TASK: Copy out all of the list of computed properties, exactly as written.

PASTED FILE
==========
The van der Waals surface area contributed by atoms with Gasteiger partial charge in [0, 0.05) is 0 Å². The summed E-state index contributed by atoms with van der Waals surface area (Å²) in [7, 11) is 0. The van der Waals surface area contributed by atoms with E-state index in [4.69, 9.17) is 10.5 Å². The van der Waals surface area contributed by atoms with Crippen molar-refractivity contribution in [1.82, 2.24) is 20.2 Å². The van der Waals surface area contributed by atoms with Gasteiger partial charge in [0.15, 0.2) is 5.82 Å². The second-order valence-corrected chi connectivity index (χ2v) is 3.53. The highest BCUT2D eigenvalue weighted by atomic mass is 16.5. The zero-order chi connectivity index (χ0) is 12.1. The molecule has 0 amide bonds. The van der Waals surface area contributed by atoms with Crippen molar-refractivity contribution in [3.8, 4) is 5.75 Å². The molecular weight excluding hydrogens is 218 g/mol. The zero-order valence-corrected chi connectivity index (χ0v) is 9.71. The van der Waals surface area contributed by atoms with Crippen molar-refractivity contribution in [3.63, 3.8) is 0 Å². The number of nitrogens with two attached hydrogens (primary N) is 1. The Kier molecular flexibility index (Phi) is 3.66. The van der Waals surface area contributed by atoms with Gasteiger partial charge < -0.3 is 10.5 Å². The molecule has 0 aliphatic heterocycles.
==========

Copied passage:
The van der Waals surface area contributed by atoms with Gasteiger partial charge in [0, 0.05) is 0 Å². The summed E-state index contributed by atoms with van der Waals surface area (Å²) in [7, 11) is 0. The van der Waals surface area contributed by atoms with E-state index in [4.69, 9.17) is 10.5 Å². The van der Waals surface area contributed by atoms with Crippen molar-refractivity contribution in [1.82, 2.24) is 20.2 Å². The van der Waals surface area contributed by atoms with Gasteiger partial charge in [0.15, 0.2) is 5.82 Å². The second-order valence-corrected chi connectivity index (χ2v) is 3.53. The highest BCUT2D eigenvalue weighted by atomic mass is 16.5. The zero-order chi connectivity index (χ0) is 12.1. The molecule has 0 amide bonds. The van der Waals surface area contributed by atoms with Crippen molar-refractivity contribution in [3.8, 4) is 5.75 Å². The molecular weight excluding hydrogens is 218 g/mol. The zero-order valence-corrected chi connectivity index (χ0v) is 9.71. The van der Waals surface area contributed by atoms with Crippen molar-refractivity contribution in [3.63, 3.8) is 0 Å². The number of nitrogens with two attached hydrogens (primary N) is 1. The Kier molecular flexibility index (Phi) is 3.66. The van der Waals surface area contributed by atoms with Gasteiger partial charge < -0.3 is 10.5 Å². The molecule has 0 aliphatic heterocycles.